Originally posted: 1 November 2015
A couple of days ago, I received a text message from my worried mother. I hadn’t posted a blog about our shows last weekend. It’s a bit unlike me not to write about a show, which is why my mother asked if I was OK. Don’t get me wrong: I usually speak to her several times a week, so it’s not as if she has to read my blog to know what I’m up to. But she takes comfort in reading my stories; they confirm that I’m OK (and haven’t fallen off a stage).
The truth is that that Friday the whole universe seemed to be in a bad mood. People were late, props were left behind in Liverpool, I wasn’t looking forward to doing shows without Jerney AND without some of the props, people were cranky, traffic was aggressive and even the discussions on BBC radio 2 seemed annoying (among other topics, someone was complaining there were some pensioners skinny dipping where he was fishing, but it was never clear if he was annoyed because they were swimming, because they were naked, or because they were pensioners). We played a show in Bishop’s Stortford, which was a long drive. I couldn’t imagine the show being any goo that night, but it was actually an amazing night!
After the show, we got caught in road works and traffic and it took us four and a half hours to get to our hotel near Tewkesbury. Although I had a good night’s sleep, I could have done with more hours. The weather was depressing, our van had a flat tyre and more of us obviously suffered from the dreadful midnight journey. But the people at the theatre were great, we had a very constructive sound check (in which we could actually improve some transitions in the show) and the audience was amazing (again).
The next day, instead of finishing the blog, I decided to watch a documentary a friend of mine had posted on Facebook. I was about young, creative, successful people, and how they suffer from anxiety and depression because of the constant pressure of having to succeed at what they do. The fact that it took me four days to find the time to watch it was quite worrying to start with, but after watching it I decided to give myself the rest of the day off and relieve myself from the duty of writing about my work. I watched some movies instead, something I hadn’t done in a long time. And I fell sleep watching them. And it felt great!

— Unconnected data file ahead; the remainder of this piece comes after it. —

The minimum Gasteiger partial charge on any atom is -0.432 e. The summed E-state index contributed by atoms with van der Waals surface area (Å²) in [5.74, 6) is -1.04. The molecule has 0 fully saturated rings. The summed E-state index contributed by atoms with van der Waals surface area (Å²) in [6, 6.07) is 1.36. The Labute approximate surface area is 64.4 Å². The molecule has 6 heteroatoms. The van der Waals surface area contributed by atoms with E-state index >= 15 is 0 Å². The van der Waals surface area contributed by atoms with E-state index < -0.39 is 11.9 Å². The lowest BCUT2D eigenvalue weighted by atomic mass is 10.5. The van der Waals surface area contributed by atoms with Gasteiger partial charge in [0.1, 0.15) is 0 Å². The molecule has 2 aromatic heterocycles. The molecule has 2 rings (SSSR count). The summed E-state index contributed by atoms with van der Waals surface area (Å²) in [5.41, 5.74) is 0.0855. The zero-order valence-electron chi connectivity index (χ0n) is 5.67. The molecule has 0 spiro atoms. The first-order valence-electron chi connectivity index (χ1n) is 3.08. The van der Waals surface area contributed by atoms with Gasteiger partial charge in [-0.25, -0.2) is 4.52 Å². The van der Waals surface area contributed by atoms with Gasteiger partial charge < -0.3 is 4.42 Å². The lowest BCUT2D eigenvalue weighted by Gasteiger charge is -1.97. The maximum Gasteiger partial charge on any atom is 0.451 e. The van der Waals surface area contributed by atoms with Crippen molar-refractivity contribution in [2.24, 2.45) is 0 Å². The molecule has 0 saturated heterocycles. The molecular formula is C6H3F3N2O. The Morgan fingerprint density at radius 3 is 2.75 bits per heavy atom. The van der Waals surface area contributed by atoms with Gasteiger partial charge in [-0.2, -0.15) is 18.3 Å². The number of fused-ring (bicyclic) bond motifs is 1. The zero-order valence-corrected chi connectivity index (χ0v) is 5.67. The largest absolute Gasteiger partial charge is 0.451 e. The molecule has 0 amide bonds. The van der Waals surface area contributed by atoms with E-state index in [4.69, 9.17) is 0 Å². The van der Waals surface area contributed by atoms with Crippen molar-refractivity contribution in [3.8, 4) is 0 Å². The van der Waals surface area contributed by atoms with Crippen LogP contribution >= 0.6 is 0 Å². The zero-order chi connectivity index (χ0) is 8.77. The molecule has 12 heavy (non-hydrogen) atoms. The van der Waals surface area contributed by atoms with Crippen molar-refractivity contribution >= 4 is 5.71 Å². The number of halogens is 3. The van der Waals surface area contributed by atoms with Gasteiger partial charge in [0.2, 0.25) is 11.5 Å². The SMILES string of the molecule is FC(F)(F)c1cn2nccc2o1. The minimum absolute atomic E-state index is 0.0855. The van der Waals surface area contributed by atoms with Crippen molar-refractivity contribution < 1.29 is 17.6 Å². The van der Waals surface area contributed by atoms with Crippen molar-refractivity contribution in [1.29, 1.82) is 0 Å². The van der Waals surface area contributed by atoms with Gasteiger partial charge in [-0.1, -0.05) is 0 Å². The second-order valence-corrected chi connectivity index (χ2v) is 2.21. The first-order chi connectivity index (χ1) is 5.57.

After a week of constantly being behind either a piano or a computer, we had a show in Chesham last Friday. I was tired, a bit dizzy and doubting my life decisions and the effect they have had on myself and other people, and we had to start our day by getting some tyres changed. The tyre place was one of the grimmest places I have been to so far. While we were standing between the rusty containers filled with tyres, keyboard player Barney said “If you’ve come to England thinking it’s all castles, you’re wrong; this is England!”
We tried to continue our journey, but the traffic made it very, very hard. Traffic reports on the radio were endless, and we arrived at the venue late. I immediately locked myself in the dressing room with my costumes and an ironing board. I had to hurry to get ready in time; I even did most of the sound checking while prepping my props in the dressing room. The show seems to be consistently running smoothly now, and once again the audience was great! I loved singing the line “What was the question?” to one of the young kids in the audience. I enjoyed watching the people in the front row enjoying watching us. By now, we have some returning fans, and we are starting to recognize some of them. It’s hard to remember all the faces, but we do try! It was lovely speaking to the crowd, there were some really lovely people out there!
That show, that crowd confirmed what I had been doubting for a couple of days: I do need to be on that stage. No other job has ever fulfilled me the way music has. I need to create, and I need to perform. I have no other option.